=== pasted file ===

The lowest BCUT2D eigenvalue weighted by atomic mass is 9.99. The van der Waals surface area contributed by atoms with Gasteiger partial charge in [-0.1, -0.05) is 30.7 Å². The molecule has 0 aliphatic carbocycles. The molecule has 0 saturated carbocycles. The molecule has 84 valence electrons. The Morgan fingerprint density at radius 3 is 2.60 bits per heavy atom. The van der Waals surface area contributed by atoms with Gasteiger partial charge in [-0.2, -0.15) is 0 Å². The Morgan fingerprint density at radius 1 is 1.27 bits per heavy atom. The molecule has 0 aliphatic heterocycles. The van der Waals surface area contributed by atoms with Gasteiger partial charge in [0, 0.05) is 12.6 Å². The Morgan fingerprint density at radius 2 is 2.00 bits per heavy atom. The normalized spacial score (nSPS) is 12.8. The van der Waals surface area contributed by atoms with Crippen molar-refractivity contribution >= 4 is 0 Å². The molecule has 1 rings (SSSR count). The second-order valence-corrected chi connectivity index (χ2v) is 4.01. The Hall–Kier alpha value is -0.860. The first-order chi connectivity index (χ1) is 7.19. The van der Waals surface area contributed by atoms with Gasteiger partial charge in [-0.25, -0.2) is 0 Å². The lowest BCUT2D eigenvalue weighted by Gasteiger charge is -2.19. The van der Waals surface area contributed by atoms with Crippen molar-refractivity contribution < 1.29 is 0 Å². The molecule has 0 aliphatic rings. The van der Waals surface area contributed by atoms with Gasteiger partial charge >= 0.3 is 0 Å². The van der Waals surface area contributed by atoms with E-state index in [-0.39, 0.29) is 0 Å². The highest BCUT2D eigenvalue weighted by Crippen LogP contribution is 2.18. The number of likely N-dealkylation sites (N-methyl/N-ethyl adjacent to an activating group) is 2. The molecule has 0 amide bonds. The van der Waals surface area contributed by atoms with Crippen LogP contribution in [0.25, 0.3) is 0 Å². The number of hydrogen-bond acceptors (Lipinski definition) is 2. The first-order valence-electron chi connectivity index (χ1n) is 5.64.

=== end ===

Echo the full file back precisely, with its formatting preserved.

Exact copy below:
The lowest BCUT2D eigenvalue weighted by atomic mass is 9.99. The van der Waals surface area contributed by atoms with Gasteiger partial charge in [-0.1, -0.05) is 30.7 Å². The molecule has 0 aliphatic carbocycles. The molecule has 0 saturated carbocycles. The molecule has 84 valence electrons. The Morgan fingerprint density at radius 3 is 2.60 bits per heavy atom. The van der Waals surface area contributed by atoms with Gasteiger partial charge in [-0.2, -0.15) is 0 Å². The Morgan fingerprint density at radius 1 is 1.27 bits per heavy atom. The molecule has 0 aliphatic heterocycles. The van der Waals surface area contributed by atoms with Gasteiger partial charge in [0, 0.05) is 12.6 Å². The Morgan fingerprint density at radius 2 is 2.00 bits per heavy atom. The normalized spacial score (nSPS) is 12.8. The van der Waals surface area contributed by atoms with Crippen molar-refractivity contribution >= 4 is 0 Å². The molecule has 1 rings (SSSR count). The second-order valence-corrected chi connectivity index (χ2v) is 4.01. The Hall–Kier alpha value is -0.860. The first-order chi connectivity index (χ1) is 7.19. The van der Waals surface area contributed by atoms with Gasteiger partial charge in [-0.25, -0.2) is 0 Å². The lowest BCUT2D eigenvalue weighted by Gasteiger charge is -2.19. The van der Waals surface area contributed by atoms with Crippen molar-refractivity contribution < 1.29 is 0 Å². The molecule has 0 aliphatic rings. The van der Waals surface area contributed by atoms with Gasteiger partial charge >= 0.3 is 0 Å². The van der Waals surface area contributed by atoms with E-state index in [-0.39, 0.29) is 0 Å². The highest BCUT2D eigenvalue weighted by Crippen LogP contribution is 2.18. The number of likely N-dealkylation sites (N-methyl/N-ethyl adjacent to an activating group) is 2. The molecule has 0 amide bonds. The van der Waals surface area contributed by atoms with Crippen LogP contribution in [0.25, 0.3) is 0 Å². The number of hydrogen-bond acceptors (Lipinski definition) is 2. The first-order valence-electron chi connectivity index (χ1n) is 5.64.